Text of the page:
Wilderness First Aid

 

Course Syllabus
   

 

 

 

 

 

WILDERNESS FIRST AID (PE 2285)

Department of Sport Science & Physical Education, Idaho State University


First Aid - Accident CareSUMMARY

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Course: Wilderness First Aid
(PE 2285) - 1 Credit

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Semesters: Fall

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Times: Held on a weekend - check schedule for dates

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Where: On Campus

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Instructor: Justin Dayley

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Email: dayljust@isu.edu 

 


COURSE DESCRIPTION

 

This 16-hour national certification course covers first aid and patient care in remote settings. It covers wound and infection management, realigning fractures, dislocations, improvised splinting techniques, patient monitoring, and long-term management problems, and up-to-date information on environmental emergencies.

 

Wilderness First Aid Course

 

 

TARGETED STANDARDS

 

The Sports Science and Physical Education Department’s Outdoor Education curriculum at Idaho State is based on a foundation of five national recognized standards.

 

The following standards apply to this course: Standard 1 (Content Knowledge), Standard 3 (Safety and Minimal Impact), and Standard 5 (Experiential Skill and Field Experience).

 

DEFINITION, HISTORY & PHILOSOPHY

Wilderness First Aid Definition: Wilderness first aid is the specific discipline of First aid which relates to care in remote areas, where emergency medical services will be difficult to obtain or will take a long time to arrive. Locating the victim precedes assessment and intervention and in the case of wilderness response is often a difficult matter. Specialists in white water rescue, mountain rescue, mine disaster response and other specialties are often employed. In some cases, emergency extrication procedures at incidents such as automobile accidents are required before assessment is possible. Once the location of the victim has been determined, a trained responder has been dispatched and successfully reached the victim can the ordinary first aid process begin. Assessment is then enabled and it follows carefully specified protocols which have been refined through a long process of evaluation.

First Aid: Evac

 

First Aid History:   The instances of recorded first aid were provided by religious knights, such as the Knights Hospitaller, formed in the 11th century, providing care to pilgrims and knights, and training other knights in how to treat common battlefield injuries. The practice of first aid fell largely in to disuse during the High Middle Ages, and organized societies were not seen again until in 1859 Jean-Henri Dunant organized local villagers to help victims of the Battle of Solferino, including the provision of first aid.

 

Four years later, four nations met in Geneva and formed the organization which has grown into the Red Cross, with a key stated aim of "aid to sick and wounded soldiers in the field". This was followed by the formation of St. John Ambulance in 1877, based on the principles of the Knights Hospitaller, to teach first aid, and numerous other organization joined them with the term first aid first coined in 1878 as civilian ambulance services spread as a combination of "first treatment" and "national aid “in large railway centers and mining districts as well as with police forces.

 

First aid training began to spread through the empire through organizations such as St. John, often starting, as in the UK, with high risk activities such as ports and railways.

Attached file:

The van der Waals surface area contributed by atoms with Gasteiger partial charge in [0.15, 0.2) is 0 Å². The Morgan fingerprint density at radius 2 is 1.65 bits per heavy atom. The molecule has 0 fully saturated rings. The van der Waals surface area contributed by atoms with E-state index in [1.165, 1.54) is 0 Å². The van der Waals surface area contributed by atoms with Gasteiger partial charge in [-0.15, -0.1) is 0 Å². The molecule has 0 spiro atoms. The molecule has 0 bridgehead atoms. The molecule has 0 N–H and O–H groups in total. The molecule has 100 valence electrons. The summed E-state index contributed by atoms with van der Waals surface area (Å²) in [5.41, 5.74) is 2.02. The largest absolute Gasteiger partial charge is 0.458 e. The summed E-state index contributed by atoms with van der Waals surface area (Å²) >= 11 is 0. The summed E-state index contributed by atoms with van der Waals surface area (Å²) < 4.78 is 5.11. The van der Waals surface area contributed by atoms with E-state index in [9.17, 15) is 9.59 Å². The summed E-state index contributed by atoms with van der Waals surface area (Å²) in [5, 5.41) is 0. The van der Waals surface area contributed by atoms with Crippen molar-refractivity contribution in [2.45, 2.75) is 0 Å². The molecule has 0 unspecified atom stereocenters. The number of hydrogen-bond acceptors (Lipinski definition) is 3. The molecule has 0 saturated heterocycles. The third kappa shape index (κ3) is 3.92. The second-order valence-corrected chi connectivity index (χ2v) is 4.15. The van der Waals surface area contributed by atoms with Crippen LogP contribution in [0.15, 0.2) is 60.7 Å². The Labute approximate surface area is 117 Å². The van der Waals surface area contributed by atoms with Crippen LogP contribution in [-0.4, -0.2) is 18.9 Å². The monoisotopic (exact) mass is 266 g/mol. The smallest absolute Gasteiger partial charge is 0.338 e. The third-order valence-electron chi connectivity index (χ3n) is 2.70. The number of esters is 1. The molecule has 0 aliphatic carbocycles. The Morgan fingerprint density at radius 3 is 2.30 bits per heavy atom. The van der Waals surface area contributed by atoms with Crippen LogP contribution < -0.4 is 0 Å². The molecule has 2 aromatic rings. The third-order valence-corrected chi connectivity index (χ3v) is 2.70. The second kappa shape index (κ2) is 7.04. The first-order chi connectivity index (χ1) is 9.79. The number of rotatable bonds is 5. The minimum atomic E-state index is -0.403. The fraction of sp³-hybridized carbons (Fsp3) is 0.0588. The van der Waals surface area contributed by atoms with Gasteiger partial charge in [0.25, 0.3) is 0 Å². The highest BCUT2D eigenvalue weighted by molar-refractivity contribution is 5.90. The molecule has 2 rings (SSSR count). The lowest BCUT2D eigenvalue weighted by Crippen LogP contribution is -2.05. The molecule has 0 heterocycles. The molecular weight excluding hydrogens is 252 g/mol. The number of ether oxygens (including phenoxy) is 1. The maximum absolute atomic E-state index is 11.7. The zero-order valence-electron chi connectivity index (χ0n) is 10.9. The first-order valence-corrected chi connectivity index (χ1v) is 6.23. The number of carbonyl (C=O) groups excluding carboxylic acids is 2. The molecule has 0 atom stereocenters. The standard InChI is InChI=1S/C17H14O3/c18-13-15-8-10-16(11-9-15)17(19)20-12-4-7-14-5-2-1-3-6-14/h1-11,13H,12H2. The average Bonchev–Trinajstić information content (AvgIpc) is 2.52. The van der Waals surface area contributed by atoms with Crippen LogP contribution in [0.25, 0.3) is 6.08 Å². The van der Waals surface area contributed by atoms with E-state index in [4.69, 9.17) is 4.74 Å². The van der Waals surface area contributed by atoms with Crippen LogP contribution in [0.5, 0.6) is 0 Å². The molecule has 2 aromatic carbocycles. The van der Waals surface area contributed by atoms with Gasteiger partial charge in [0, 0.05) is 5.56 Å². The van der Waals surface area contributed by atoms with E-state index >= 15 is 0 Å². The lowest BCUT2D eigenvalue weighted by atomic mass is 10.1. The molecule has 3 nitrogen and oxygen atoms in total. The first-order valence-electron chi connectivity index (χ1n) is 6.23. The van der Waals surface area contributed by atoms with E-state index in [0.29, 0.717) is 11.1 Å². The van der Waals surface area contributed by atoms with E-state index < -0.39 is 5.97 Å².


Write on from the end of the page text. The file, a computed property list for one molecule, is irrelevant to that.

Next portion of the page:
Many developments in first aid and many other medical techniques have been driven by wars, such as in the case of the American Civil War, which prompted Clara Barton to organize the American Red Cross. Today, there are several groups that promote first aid, such as the military and the Scouting movement. New techniques and equipment have helped make today’s first aid simple and effective.

 

First Aid Philosophy Summary:   Basic principles, such as knowing to use an adhesive bandage or applying direct pressure on a bleed, are often acquired passively through life experiences. However, to provide effective, life-saving first aid interventions requires instruction and practical training. This is especially true where it relates to potentially fatal illnesses and injuries, such as those that require cardiopulmonary resuscitation (CPR); these procedures may be invasive, and carry a risk of further injury to the patient and the provider. As with any training, it is more useful if it occurs before an actual emergency, and in many countries, emergency ambulance dispatchers may give basic first aid instructions over the phone while the ambulance is on the way. Training is generally provided by attending a course, typically leading to certification. Due to regular changes in procedures and protocols, based on updated clinical knowledge, and to maintain skill, attendance at regular refresher courses or re-certification is often necessary

 

COURSE STRUCTURE & STRATEGY


The outdoor industry standard for wilderness medicine training is the 16-hour Wilderness First Aid (WFA) Course. Those who may consider this course include backcountry travelers on extended outings, guides, camp nurses, pilots, sportsman, residents of rural communities, commercial fisherman and workers or researchers at remote sites. The WFA includes subjects pertinent to backcountry settings and remote locations where providing care for injured or ill persons can extend for hours or days. Students receive training in the most current medical treatment strategies for common medical problems, traumatic injuries, and problems arising from environmental exposure. Emphasis is placed on thorough patient assessment, attention to detail and development of judgment through mock scenarios and skills practice.